With reports appearing that former Guantanamo detainees played a role in the attempted Christmas Day bombing of Northwest Flight 253, President Obama's plan to shutter the facility, putting detainees back on the streets, doesn't look so popular. Nor should it. Every released detainee has the potential for political and literal blowback.
Details are sketchy, but this much we know. On Jan. 24, Guantanamo alumni Mohammed Atiq Awayd al-Harbi (aka al-Awfi, or detainee No. 333) and Said Ali al-Shiri (detainee No. 372), both from Saudi Arabia, appeared in a video announcing their leadership roles in the newly formed al Qaeda in the Arabian Peninsula. This was the same organization that recruited Flight 253 bomber Umar Farouk Abdulmutallab.
Under intense pressure, the Bush administration released the two men to Saudi custody in 2007; they went through Saudi jihadist deprogramming before being released into the population. It did not take. "By God, our imprisonment [in Guantanamo] has only made us more resilient and more committed to our principles that we had fought jihad and been taken prisoners for," al-Shiri said. The al Qaeda video was released within days of Mr. Obama's ordering the facility closed and was viewed widely as a pointed rebuke of the president's gesture.
It is unlikely that al-Awfi had anything to do with the plot because he turned himself back into Saudi authorities in February. Al-Shiri, however, may have had a direct role in the bomb plot because Mr. Abdulmutallab was in Yemen from August to early December, according to the Yemenis. Al-Shiri reportedly was killed in an American-assisted air strike there on Dec. 24, the second of two rounds of bombings in as many weeks personally ordered by Mr. Obama.
The Christmas Day bombing plot became al Qaeda's attempt at payback. "We are carrying a bomb to hit the enemies of God," an al Qaeda member declared at a large public gathering on Dec. 21. It is possible that al-Shiri helped plan an operation that turned into revenge for his own death.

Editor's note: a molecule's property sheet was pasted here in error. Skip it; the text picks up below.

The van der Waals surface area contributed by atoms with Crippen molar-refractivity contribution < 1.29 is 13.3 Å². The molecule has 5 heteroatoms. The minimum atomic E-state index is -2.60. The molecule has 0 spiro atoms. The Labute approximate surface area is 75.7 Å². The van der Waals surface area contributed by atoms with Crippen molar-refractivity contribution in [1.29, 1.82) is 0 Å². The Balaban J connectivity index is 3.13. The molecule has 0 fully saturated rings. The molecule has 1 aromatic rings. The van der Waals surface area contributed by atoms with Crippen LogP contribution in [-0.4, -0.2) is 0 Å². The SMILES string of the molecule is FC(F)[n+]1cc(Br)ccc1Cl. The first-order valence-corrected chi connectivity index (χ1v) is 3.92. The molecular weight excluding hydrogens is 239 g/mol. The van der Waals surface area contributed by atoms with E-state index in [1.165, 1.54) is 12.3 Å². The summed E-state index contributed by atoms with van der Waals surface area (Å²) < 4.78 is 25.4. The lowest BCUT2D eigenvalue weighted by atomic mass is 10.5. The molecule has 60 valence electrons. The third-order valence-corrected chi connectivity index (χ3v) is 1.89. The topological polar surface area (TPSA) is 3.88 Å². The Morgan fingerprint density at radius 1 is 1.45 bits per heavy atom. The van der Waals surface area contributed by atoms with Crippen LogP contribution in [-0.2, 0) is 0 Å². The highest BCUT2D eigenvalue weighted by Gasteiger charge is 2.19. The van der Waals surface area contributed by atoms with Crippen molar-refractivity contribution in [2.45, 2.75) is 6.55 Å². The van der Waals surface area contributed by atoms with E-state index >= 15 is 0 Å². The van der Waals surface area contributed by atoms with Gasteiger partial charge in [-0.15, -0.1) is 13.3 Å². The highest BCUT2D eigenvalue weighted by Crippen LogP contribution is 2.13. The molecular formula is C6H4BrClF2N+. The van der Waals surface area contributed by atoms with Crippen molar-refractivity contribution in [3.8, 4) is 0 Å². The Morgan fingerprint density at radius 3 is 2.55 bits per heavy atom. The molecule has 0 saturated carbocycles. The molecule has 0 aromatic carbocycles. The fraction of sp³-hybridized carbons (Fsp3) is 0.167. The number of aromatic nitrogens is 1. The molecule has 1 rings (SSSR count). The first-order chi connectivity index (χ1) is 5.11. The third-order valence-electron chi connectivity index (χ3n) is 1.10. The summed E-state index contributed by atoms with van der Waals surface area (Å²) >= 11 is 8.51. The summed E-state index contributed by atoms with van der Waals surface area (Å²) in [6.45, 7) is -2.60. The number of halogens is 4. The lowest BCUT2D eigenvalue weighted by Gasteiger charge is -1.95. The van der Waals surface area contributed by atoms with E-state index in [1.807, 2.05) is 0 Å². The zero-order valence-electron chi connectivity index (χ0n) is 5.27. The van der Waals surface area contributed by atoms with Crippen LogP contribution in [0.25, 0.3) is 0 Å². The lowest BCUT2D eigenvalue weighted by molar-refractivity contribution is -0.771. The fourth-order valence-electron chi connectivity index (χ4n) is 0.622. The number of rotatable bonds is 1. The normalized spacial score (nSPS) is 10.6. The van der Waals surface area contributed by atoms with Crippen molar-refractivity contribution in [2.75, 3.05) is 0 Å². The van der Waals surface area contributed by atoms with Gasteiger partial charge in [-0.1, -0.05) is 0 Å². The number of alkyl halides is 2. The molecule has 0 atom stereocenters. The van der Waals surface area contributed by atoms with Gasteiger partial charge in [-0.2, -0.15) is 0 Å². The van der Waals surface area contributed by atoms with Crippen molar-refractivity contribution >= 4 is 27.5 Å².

The Guantanamo connection to the Christmas Day attack has prompted some liberal commentators to blame President George W. Bush for the incident. Indeed, the Bush administration released hundreds of detainees, some because they were innocent people caught in the dragnet, some because they no longer had intelligence value, and some, like al-Shiri and al-Awfi, under determined pressure from the Democratic Congress. However, if Mr. Bush's critics had their way, these characters would not have been rounded up in the first place.
Liberals are being forced to deal with the cognitive dissonance conjured by the inconvenient truth that Mr. Bush freed al-Shiri from detention and Mr. Obama hunted him down and killed him. We support the targeted killing program because it is the only aspect of Mr. Obama's national security strategy that is reaping concrete benefits. The "blame Bush" mantra, however, is simply a way for Mr. Obama's left-wing supporters to avoid asking hard questions about the future of terrorist detainees.
Meanwhile, potential reinforcements continue to flow to the region under the president's detainee-release program. On Dec. 20, six Yemenis arrived in the country, shortly to rejoin the general population and perhaps later to capture global headlines. This is no way to run a war or, rather, as the Obama administration would have it, an "overseas contingency operation."